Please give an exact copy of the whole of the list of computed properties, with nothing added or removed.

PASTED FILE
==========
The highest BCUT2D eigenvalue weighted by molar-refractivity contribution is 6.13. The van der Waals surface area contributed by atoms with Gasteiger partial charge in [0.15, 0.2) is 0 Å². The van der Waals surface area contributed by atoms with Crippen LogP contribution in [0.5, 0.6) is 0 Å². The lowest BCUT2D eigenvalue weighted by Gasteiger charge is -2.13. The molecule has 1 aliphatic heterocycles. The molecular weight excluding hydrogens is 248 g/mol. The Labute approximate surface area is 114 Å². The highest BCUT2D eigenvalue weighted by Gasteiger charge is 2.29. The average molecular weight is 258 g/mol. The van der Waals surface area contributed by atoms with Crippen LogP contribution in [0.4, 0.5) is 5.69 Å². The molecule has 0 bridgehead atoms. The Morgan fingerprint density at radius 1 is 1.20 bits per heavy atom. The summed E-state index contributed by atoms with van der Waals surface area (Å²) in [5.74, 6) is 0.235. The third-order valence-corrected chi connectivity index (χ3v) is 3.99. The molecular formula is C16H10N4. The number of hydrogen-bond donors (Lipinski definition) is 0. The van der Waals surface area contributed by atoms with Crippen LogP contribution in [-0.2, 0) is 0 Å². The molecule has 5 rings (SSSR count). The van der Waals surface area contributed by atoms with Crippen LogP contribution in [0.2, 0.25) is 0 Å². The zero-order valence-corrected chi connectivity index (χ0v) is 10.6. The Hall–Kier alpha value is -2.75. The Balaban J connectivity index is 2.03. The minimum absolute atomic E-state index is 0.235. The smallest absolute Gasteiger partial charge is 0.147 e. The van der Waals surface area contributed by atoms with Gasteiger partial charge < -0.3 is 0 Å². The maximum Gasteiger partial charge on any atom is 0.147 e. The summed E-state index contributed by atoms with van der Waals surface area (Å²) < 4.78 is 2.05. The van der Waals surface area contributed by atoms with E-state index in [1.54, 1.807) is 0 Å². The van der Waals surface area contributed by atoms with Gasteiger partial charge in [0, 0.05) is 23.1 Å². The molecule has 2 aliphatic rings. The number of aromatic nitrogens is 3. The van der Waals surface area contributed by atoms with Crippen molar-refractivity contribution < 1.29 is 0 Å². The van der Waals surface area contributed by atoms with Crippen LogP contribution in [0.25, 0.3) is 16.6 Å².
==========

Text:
The highest BCUT2D eigenvalue weighted by molar-refractivity contribution is 6.13. The van der Waals surface area contributed by atoms with Gasteiger partial charge in [0.15, 0.2) is 0 Å². The van der Waals surface area contributed by atoms with Crippen LogP contribution in [0.5, 0.6) is 0 Å². The lowest BCUT2D eigenvalue weighted by Gasteiger charge is -2.13. The molecule has 1 aliphatic heterocycles. The molecular weight excluding hydrogens is 248 g/mol. The Labute approximate surface area is 114 Å². The highest BCUT2D eigenvalue weighted by Gasteiger charge is 2.29. The average molecular weight is 258 g/mol. The van der Waals surface area contributed by atoms with Crippen LogP contribution in [0.4, 0.5) is 5.69 Å². The molecule has 0 bridgehead atoms. The Morgan fingerprint density at radius 1 is 1.20 bits per heavy atom. The summed E-state index contributed by atoms with van der Waals surface area (Å²) in [5.74, 6) is 0.235. The third-order valence-corrected chi connectivity index (χ3v) is 3.99. The molecular formula is C16H10N4. The number of hydrogen-bond donors (Lipinski definition) is 0. The van der Waals surface area contributed by atoms with Crippen LogP contribution in [-0.2, 0) is 0 Å². The molecule has 5 rings (SSSR count). The van der Waals surface area contributed by atoms with Crippen LogP contribution in [0.2, 0.25) is 0 Å². The zero-order valence-corrected chi connectivity index (χ0v) is 10.6. The Hall–Kier alpha value is -2.75. The Balaban J connectivity index is 2.03. The minimum absolute atomic E-state index is 0.235. The smallest absolute Gasteiger partial charge is 0.147 e. The van der Waals surface area contributed by atoms with Gasteiger partial charge < -0.3 is 0 Å². The maximum Gasteiger partial charge on any atom is 0.147 e. The summed E-state index contributed by atoms with van der Waals surface area (Å²) < 4.78 is 2.05. The van der Waals surface area contributed by atoms with E-state index in [1.54, 1.807) is 0 Å². The van der Waals surface area contributed by atoms with Gasteiger partial charge in [0, 0.05) is 23.1 Å². The molecule has 2 aliphatic rings. The number of aromatic nitrogens is 3. The van der Waals surface area contributed by atoms with Crippen molar-refractivity contribution < 1.29 is 0 Å². The van der Waals surface area contributed by atoms with Crippen LogP contribution in [0.25, 0.3) is 16.6 Å².